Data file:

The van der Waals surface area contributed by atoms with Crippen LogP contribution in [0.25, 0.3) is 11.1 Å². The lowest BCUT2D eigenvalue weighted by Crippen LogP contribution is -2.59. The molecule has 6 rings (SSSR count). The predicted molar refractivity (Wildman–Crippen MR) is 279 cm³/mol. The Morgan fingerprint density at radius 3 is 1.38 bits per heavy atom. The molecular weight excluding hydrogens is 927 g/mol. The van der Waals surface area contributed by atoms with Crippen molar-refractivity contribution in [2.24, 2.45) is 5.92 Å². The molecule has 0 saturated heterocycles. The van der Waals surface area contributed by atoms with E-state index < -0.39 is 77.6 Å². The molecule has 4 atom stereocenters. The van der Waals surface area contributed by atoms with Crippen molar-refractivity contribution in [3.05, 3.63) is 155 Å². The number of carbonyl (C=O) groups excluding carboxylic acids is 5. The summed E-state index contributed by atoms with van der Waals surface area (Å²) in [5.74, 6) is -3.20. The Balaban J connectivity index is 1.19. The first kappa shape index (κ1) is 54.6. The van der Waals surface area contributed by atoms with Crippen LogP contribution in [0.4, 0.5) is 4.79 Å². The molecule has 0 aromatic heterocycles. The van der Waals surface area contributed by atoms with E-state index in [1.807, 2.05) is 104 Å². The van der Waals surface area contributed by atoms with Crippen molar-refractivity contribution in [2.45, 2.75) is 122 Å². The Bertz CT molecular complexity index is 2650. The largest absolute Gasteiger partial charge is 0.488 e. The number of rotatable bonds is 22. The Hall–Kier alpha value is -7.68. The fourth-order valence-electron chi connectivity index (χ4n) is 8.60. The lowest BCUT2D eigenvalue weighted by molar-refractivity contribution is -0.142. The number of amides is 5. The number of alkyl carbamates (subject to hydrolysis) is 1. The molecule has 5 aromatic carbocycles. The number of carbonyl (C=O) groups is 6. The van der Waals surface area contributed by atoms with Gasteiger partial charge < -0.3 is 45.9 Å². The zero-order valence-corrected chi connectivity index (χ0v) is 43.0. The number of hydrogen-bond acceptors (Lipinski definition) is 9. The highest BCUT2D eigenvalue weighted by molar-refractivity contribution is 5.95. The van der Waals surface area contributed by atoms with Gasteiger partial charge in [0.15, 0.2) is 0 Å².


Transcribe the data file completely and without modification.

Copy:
The van der Waals surface area contributed by atoms with Crippen LogP contribution in [0.25, 0.3) is 11.1 Å². The lowest BCUT2D eigenvalue weighted by Crippen LogP contribution is -2.59. The molecule has 6 rings (SSSR count). The predicted molar refractivity (Wildman–Crippen MR) is 279 cm³/mol. The Morgan fingerprint density at radius 3 is 1.38 bits per heavy atom. The molecular weight excluding hydrogens is 927 g/mol. The van der Waals surface area contributed by atoms with Crippen molar-refractivity contribution in [2.24, 2.45) is 5.92 Å². The molecule has 0 saturated heterocycles. The van der Waals surface area contributed by atoms with E-state index < -0.39 is 77.6 Å². The molecule has 4 atom stereocenters. The van der Waals surface area contributed by atoms with Crippen molar-refractivity contribution in [3.05, 3.63) is 155 Å². The number of carbonyl (C=O) groups excluding carboxylic acids is 5. The summed E-state index contributed by atoms with van der Waals surface area (Å²) in [5.74, 6) is -3.20. The Balaban J connectivity index is 1.19. The first kappa shape index (κ1) is 54.6. The van der Waals surface area contributed by atoms with Crippen LogP contribution in [0.4, 0.5) is 4.79 Å². The molecule has 0 aromatic heterocycles. The van der Waals surface area contributed by atoms with E-state index in [1.807, 2.05) is 104 Å². The van der Waals surface area contributed by atoms with Crippen molar-refractivity contribution in [2.45, 2.75) is 122 Å². The Bertz CT molecular complexity index is 2650. The largest absolute Gasteiger partial charge is 0.488 e. The number of rotatable bonds is 22. The Hall–Kier alpha value is -7.68. The fourth-order valence-electron chi connectivity index (χ4n) is 8.60. The lowest BCUT2D eigenvalue weighted by molar-refractivity contribution is -0.142. The number of amides is 5. The number of alkyl carbamates (subject to hydrolysis) is 1. The molecule has 5 aromatic carbocycles. The number of carbonyl (C=O) groups is 6. The van der Waals surface area contributed by atoms with Gasteiger partial charge < -0.3 is 45.9 Å². The zero-order valence-corrected chi connectivity index (χ0v) is 43.0. The number of hydrogen-bond acceptors (Lipinski definition) is 9. The highest BCUT2D eigenvalue weighted by molar-refractivity contribution is 5.95. The van der Waals surface area contributed by atoms with Gasteiger partial charge in [0.15, 0.2) is 0 Å².